Here's an interesting development from my old home state. I see they held a special election to fill Rep. Marty Meehan's vacated seat and the Democrat in a solidly Dem district, in a overwhelmingly Democratic friendly state, barely eked out a victory. There's quite a bit of speculation on why Niki Tsongas failed to emerge with a clear victory. Having previously lived in the state myself for almost 30 years, I'd say Josh Marshall's reader has a good read on why the candidate showed so poorly.
Among progressives there was a lot of resentment that 1) Tsongas beat out a great progressive candidate in the primary and that she 2) was essentially crowned by the local Democratic machine, without having done anything whatsoever to deserve it.
And Chris Bowers nails the larger problem that should have the entire Democratic establishment concerned.
The whole thing reeks of an ineffective, local Democratic machine that operates based on loyalty rather than merit or ideas, and which hasn't been tested by any serious opposition in a long time.
That's it exactly. Having lived in Western MA, I don't know much about Meehan other than he was tireless advocate for sensible drug policy reform, and I'm not familar with his district but I assume he was able to safely advocate for the issue because of its progressive population. I don't doubt it was disgust among the progressive branch of the party that prevented Tsongas from scoring a decisive win. In fact, this is precisely how Massachusetts ended up with Mitt Romney as governor and one can trace the seeds of the progressive's discontent back to the primary that ended up anointing another heir apparent from a politically connected family, Shannon O'Brien, as the Democratic candidate then.
The exact same dynamic played out in that election. Robert Reich was the strongest contender against Mitt and he was cheated out of the nomination by the party machine, beginning at the caucus level. He entered the race late and the conventionally wise said it couldn't be done. They underestimated the power of the progressives who organized around his candidacy.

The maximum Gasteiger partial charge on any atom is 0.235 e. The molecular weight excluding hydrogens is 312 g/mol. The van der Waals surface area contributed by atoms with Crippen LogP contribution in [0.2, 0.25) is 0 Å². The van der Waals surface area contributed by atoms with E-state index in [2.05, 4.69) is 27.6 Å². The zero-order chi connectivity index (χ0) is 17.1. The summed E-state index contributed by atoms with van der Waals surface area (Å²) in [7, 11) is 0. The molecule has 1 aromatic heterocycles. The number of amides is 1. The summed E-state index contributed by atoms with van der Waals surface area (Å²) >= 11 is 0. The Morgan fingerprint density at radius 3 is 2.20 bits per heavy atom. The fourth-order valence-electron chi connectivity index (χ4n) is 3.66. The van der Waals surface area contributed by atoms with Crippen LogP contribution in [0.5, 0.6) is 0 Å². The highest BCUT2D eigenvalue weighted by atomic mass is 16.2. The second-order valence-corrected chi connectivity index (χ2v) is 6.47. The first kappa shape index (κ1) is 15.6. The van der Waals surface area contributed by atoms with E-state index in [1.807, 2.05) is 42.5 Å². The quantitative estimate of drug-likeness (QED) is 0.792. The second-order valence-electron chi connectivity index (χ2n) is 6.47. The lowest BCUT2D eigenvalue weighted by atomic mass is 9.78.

His supporters heeded the 11th hour call, flooded the local caucuses and got him on the ballot. Unfortunately, most of the delegates were newbies, who didn't understand the caucus machinery and left too early. Thus the machine was able to dilute the field by adding on three other strong candidates and a couple of spoilers that would draw votes mainly from Reich. In the end, after a divisive primary, Reich lost by only 8 points despite the fact he had no money and his campaign was almost entirely driven by true grassroots supporters. He carried the entirety of WMA and large portions of the east. If the state had IRV elections, he would have won. Many voters acknowledged their second choice was Reich.
Shannon ended up winning without a mandate and the manner in which she was handed her victory by the machine left a lot of progressives bitter about the process and unwilling to work on her behalf for the "good of the party" that had just betrayed them. In the aftermath, they began to seriously organize outside the party structure in order to mount future challenges to the party establishment.
I believe this same dynamic came into play in this election and we will see it manifest in a larger context in 08. A growing of segment of the electorate are disgusted with career politicians and tire of supporting candidates hand-picked by the machine who talk a good game on the campaign trail but don't deliver on the votes once they got comforatable in their seats of power.
I've said this before, and I'll say it again. The Democrats shouldn't get complacent on the basis of generic polling. This election is not an anomaly. There will be no cakewalk in 08. They cannot depend on coasting in simply by being the not-Republicans. They discount the discontent of the voters at their own peril. The voters are primed to express their disgust with politics as usual at the ballot box and it will hurt Democrats more than the Republicans.